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I agree with Moxie.

My brother is 12 years younger than I am, and I vividly remember him as great fun at age 5. At the dinner table he'd just talk. And talk. And talk some more. About everything. And most of it was really funny. He was also very energetic and enthusiastic about everything, always up for a hike or a trip to the store or to go with me to walk the dog.

I left for college when he was 6, but that year that he was in Kg and I was in 12th grade was a kick.


Hello Laura,

Short answer: Yes. Something magical happens at around four years old.

Longer answer:
I'm a mother of five, with the youngest just over three years old right now. With my "data-set", three and a half is the hardest stretch of the toddler-through-preschool stage.

I have always enjoyed the "Txxxxxx Twos", cheering their emerging independence and personality. By the time we come along to 3.5, however, the gleeful "NO" of the 2 year old just seems like whiny negativity.

Around four years old, the grumpy knee-jerk complaining and rejecting clouds dissipate, and there is a sunrise of competence. Everyone feels better.

If you don't have them already, the Gessel Institute books (Your One Year Old, Your Two Year Old, Your Three Year Old, etc.) are very helpful.

Good luck! There's much to enjoy at this stage, and (begin the truest cliché) it goes so fast! (end the truest cliché)

All the best,


Seconded. Although I think Moxie's posted before about developmental rough spots that can occur at the half-year and year points. But once that passes, four is much much better.


Oh, I don't know. Are there siblings in the mix? If there are no siblings, then I would bet that four and five will be huge improvements -- although there's still plenty of push-pull "I love you, I hate you" going on, especially once you throw kindergarten into the mix and everyone is stressed and anxious, if only for a few weeks, or the months leading up to it.

Honestly, I know in my head that three was a hard age (I loved 18-36 months myself) but every age has had its challenges for me, and once I get over the excitement of "THAT isn't a problem anymore," I'm usually pretty exhausted by whatever each age's challenges are.

That having been said, if you can get your morning routine off-loaded to the kids (YOU make the bed, dress yourself, brush your teeth, and bring me the comb), there's something so lovely about that, and for us, it started right around four-and-a-half.

I don't know. This is a tough question for me to answer in retrospect. But maybe it's just because THREE of any age are tough? I have to say, the fighting lately just wears me to a thread.


My daughter is just over 3 and a half now, and about 4 weeks ago made such a sudden and wonderful shift – so many things that were a huge struggle for 6 months or MORE are just not anymore: brushing teeth, going for walks, going to sleep, getting dressed… so many of those daily battles of wills have turned into just another thing we do everyday so that we can get to the fun stuff.

This is not to say that everything is easy breezy now, and I certainly don't expect it to continue moving forward with no bumps in the road, but it does feel like I got to a light at the end of a long, frustrating 3 year old tunnel, so take heart!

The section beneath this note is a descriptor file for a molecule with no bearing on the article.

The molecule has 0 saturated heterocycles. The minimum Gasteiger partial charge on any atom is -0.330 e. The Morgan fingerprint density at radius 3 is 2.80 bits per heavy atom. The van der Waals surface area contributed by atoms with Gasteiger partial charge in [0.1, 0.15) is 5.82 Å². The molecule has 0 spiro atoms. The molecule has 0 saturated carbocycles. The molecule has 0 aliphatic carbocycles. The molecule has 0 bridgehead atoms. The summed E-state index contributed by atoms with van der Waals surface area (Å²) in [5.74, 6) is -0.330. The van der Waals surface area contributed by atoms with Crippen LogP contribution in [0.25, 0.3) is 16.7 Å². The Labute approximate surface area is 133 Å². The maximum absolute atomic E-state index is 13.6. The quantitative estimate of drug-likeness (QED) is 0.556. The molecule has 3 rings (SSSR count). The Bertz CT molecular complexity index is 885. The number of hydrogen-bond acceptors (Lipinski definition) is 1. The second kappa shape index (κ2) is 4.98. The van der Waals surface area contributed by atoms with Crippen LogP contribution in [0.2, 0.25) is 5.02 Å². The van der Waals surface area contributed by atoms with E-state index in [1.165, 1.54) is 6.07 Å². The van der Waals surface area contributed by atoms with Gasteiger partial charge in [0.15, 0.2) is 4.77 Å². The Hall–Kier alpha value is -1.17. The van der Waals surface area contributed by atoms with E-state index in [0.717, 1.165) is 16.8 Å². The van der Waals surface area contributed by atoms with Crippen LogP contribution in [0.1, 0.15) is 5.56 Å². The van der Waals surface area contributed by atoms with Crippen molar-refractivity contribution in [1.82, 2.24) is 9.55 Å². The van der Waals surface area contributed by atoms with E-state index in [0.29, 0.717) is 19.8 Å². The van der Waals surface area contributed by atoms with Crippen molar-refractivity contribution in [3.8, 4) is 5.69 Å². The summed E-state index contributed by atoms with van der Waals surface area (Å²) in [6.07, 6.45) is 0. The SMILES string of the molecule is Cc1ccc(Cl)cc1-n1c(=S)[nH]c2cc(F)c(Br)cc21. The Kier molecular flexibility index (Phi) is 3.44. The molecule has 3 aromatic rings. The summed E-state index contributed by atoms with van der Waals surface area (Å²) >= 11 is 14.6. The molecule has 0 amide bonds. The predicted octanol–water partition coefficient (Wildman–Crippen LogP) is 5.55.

OK, this post rings true with me because it sums up nicely the six-eight questions I was going to send moxie this week.

My inability to cope with my almost four-year-old is just driving me crazy. I expected three to be tough, but after ten months of it, I'm going out of my gourd. He craves control...if I give him some, he abuses it...so he gets a timeout and we both end up mad and crying.

I've tried conversations like, "You can choose to listen or choose to miss ____" but that doesn't work. My recent tack involves talking about consequences and he tells me that "those are your consequences, not mine".

To add fuel to the fire, I'm pregnant and spend so much time wondering what the hell we were thinking. My confidence is shot and I am just not seeing the light at the end of the tunnel.

My SIL tells me that on the 4th birthday he'll magically turn into a prince. I hope so.


Thank you so much fror posting this. I have a boy who will be 4 in late September and he is going through something very similar.

My husband and I have been really depressed about his opposional behavior.

thanks!!!!!!!!! we are not alone!!!


Take heart. It can be as if a switch was flipped (but more likely you will one day suddenly realize that you are no longer fighting the way you were). I am right in the midst of this, with two girls who are 4 1/2 months apart, so right now 4.1 and 3.9. 4.1 is sooo much easier than just a few months ago. Not that everything is perfect but the extremes are mellowing. I do feel like there was a particularly difficult stretch just before it changed, as if the tantrums were being tested once more before giving them up. So maybe your frustration is about a developmental shift that is about to occur. For your sake, I hope so.


So far in my house "Kindergarten" has been the magic age. My son was unbearable until he started Kindergarten and then this miraculous transformation came over him. I'm hoping my theory is true as my "very difficult" 4, almost 5, yr old daughter starts Kindergarten in the fall and I'm not sure we'll all survive one more minute of her wretchedness beyond the first week of school.

Why Kindergarten? Well, I think there's something empowering to them about being in "school". Perhaps the expectations are moved up a notch... they are treated in a certain way... more personal responsibility? I'm sure others could come up with more reasons. Seriously, my son was night and day...

I know this doesn't help the mother of a 3 yr old... but in my home, 4 yrs old was even worse than 3, but 5 and on has been pure heaven. Good luck.


there's a brain transition (from emotional to logical) around age 3-3.5, if I recall correctly. It messes with their function for a while, and then, the other side seems to 'come on line' and ta-DA! Wonder child! Curiousity abounds, anxiety reduces, they're wonders. They learn rules easily (compared to earlier), they have apparent internal structure and discipline, it is fun and interesting.